I wish we had time to bring in some other things I’d hoped to get to, like how personal responsibility plays into God’s sovereignty. Let me just say this: even though God is sovereign, it does not diminish our personal responsibility. Just as Adam and Eve were held responsible, we are also responsible. God’s sovereignty doesn’t negate man’s responsibility.

I would also like to have talked about how prayer is affected by sovereignty. Fortunately, we have a series on prayer later this spring where we will be able to address this in depth. For now, I say again, God’s sovereignty doesn’t do away with our responsibility to prayer. We are told to pray. So we pray.

But today, we see that God is sovereign, which is one of the most fascinating, important, and difficult doctrines in the Christian faith. Why are you experiencing the difficulty in your life right now that is causing so much heartache and pain? I don’t know. Why do bad things happen in this world? I don’t know. It doesn’t make sense.

But what I do know is that we live in a world of sin. Evil is real. It does exist and for some reason it is allowed to happen. But what I also know is that even in the most horrific circumstances, there are some guarantees we have about God.

One, nothing is outside his control. We do not have a God sitting on the sidelines wringing his hands, pacing back and forth, wishing he could do something. He is still all-knowing and all-powerful. That should give us comfort.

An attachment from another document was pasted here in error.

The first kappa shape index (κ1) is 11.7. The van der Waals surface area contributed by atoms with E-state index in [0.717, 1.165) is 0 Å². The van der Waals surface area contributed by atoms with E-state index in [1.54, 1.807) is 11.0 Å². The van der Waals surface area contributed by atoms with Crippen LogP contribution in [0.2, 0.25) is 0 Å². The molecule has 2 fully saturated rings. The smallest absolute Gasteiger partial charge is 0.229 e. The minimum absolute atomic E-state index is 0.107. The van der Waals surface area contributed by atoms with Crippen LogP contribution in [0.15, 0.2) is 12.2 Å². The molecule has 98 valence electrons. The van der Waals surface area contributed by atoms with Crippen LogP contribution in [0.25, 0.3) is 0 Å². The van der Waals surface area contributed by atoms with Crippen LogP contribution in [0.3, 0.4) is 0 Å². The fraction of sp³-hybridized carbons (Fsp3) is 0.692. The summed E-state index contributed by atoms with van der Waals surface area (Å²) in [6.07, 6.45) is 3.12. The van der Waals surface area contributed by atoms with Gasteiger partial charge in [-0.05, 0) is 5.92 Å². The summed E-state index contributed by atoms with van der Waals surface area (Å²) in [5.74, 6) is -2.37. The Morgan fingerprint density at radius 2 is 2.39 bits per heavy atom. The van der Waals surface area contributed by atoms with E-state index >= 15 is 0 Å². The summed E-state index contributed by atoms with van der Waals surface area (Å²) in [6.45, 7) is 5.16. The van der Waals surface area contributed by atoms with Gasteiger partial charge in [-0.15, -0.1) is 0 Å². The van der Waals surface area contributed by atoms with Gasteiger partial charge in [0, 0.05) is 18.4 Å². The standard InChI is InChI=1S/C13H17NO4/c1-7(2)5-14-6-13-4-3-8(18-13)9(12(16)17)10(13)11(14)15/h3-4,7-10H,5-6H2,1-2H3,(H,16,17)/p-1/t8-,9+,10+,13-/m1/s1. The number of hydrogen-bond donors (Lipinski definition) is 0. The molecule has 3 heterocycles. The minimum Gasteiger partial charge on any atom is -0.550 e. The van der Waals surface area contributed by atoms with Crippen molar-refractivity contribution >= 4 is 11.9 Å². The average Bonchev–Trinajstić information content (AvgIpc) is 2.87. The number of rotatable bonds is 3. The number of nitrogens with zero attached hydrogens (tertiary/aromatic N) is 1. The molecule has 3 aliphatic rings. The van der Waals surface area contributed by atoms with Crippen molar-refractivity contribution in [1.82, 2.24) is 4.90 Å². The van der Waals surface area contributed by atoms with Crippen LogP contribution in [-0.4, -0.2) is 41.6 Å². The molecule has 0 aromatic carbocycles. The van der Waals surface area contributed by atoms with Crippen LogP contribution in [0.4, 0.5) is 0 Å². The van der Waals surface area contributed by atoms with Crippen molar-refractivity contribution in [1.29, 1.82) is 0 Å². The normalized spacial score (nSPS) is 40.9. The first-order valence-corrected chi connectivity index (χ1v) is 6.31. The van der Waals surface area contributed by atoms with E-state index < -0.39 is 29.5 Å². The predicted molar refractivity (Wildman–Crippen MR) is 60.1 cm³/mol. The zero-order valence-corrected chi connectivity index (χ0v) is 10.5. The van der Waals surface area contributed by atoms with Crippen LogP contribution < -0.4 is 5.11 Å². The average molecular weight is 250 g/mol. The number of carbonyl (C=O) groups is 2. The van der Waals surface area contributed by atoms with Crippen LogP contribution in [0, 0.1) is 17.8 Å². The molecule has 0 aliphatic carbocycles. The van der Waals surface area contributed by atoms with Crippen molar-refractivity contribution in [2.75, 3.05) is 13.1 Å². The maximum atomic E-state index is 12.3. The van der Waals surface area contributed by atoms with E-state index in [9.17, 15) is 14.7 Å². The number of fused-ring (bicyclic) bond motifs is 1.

Two, God sees and knows and his inaction doesn’t mean he doesn’t care. We have a God that for our sake allowed his Son to suffer unimaginable pain and torture. He watched his son nailed to a cross, ridiculed and humiliated, and put to death like a common criminal. And no matter what we face, we have a God who can sympathize with us. He understands. He’s been there too.

Thirdly, somehow, some way, God can take the most difficult things in our lives, our pain, and our sufferings, and he can use them. He will redeem our suffering. He will use it to develop a character and a perseverance that looks like Jesus. He will use it for good.

And lastly, for those that are in Christ, there is coming a day when all suffering will be erased. There will be no more pain. There will be no more tears. The sovereignty of God isn’t just about his control today. It isn’t just concerned about saving human beings. It is about a God who has a plan and he WILL make sure that plan comes to pass and that plan is to renew the entire world. This gives us hope.

God’s sovereignty will either draw us closer to him or push us further away. It will cause us to blame or to believe. To accuse or assure.  To resist or relent.

The undeniable truth is that God is sovereign.